Choices have consequences, whether it be eating a second donut or buying a new car. Then there are the really big choices such as honesty, marriage and money management. As a pastor I have had serious conversations about these and many other life decisions with church members.
But the biggest choice of all is God! Every dimension of living involves God. Israel is at the key turning point of their life in this text, when everything balances on whether God will be at the center of their hearts and behavior. God cannot be locked up in a temple or chained to any altar on a mountaintop. Neither can he be bought with gold coins, a sacrificial ram or prescribed rituals. We are talking about the God in whom all reality exists – the God who does not live by time constraints, the God who created you and me so he could know and love us. He is the God who takes chances on people whom he knows may not choose to love him back or treasure his abundant gifts. This is the God who stayed with Israel from their unremarkable beginnings, through their slavery in Egypt and through the hard lessons of forty years in the wilderness.
Now it’s decision time. Time to grow up and get serious. Moses is very specific and down to earth as he says it is time for them to choose, and not by looking elsewhere or sending out a delegation (vv. 12-13). Have they not had enough life lessons from Egypt and the wilderness? Moses says: “the word is near to you; it is in your mouth and in your heart for you to observe” (v. 14).
In the days of citywide crusades I served twice on a steering committee and as chair for the counselor training program. I witnessed wonderful blessings. One of the most memorable instances occurred the night an enthusiastic and wonderful African-American woman ended up counseling a prominent businessman. The situation did not fit the guidelines of our training manual which suggested we match people of compatible backgrounds. I watched as their conversation deepened, they prayed, and that staid man hugged the counselor as though she were his mother. When I asked him about his decision he said, “I have accepted God’s love in Christ and this dear lady helped me make the decision!” Those of us in charge realized once again that God’s love and grace are simply experienced when a person makes the choice to believe. In the New Testament the Apostle Paul who knew Israel’s story well writes: “Do not be deceived; God is not mocked, for you reap whatever you sow. If you sow to your own flesh, you will reap corruption from the flesh; but if you sow to the Spirit, you will reap eternal life from the Spirit” (Galatians 6:7-8). Although the about-to-be-nation of Israel was hearing Moses, the decision to trust God could only last if it were personal, i.e., “in your heart for you to observe” (v. 14).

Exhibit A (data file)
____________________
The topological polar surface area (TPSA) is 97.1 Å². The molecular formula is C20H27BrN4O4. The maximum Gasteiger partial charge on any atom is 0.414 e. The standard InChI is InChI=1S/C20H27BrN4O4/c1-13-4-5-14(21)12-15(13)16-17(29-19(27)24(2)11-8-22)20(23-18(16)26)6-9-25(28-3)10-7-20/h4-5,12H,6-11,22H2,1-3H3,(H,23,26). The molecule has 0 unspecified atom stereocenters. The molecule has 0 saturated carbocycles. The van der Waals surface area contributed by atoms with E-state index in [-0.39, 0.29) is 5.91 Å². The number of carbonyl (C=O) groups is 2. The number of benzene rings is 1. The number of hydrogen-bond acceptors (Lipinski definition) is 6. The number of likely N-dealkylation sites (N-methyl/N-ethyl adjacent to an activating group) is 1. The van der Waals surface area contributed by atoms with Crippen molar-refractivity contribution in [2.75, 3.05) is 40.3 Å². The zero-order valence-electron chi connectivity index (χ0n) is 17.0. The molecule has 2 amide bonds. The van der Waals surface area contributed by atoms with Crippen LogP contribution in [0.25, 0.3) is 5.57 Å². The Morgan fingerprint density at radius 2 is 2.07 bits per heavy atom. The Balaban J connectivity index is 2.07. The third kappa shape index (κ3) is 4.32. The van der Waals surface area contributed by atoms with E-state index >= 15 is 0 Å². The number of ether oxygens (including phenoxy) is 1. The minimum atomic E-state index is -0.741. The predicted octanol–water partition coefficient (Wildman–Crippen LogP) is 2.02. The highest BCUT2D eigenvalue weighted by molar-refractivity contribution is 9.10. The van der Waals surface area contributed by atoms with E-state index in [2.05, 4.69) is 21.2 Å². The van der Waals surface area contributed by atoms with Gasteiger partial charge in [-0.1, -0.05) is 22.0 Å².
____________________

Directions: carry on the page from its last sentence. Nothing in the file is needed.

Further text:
This life-changing choice is all about God, not national identity, not religious rituals and organization, and not political/military power. Israel would only be blessed if they shunned pagan gods and shallow cultural prizes of the world. God’s people must be a different kind of people, a distinction Israel all too frequently forgot. The crucial distinction in both the Old and New Testaments is God’s people must love and obey God. As Jesus said, the greatest commandment is to love God above all else, and the second is to love your neighbor as you love yourself (Matthew 22:37, 39). The words are deceptively simple, but putting them into daily practice is challenging. We are quick to criticize the Jews for religious legalism and treating God as though he was their personal possession. But we fall into the same errors with our preferred theological ideas, church traditions and our failure to live out God’s love and grace in the real world.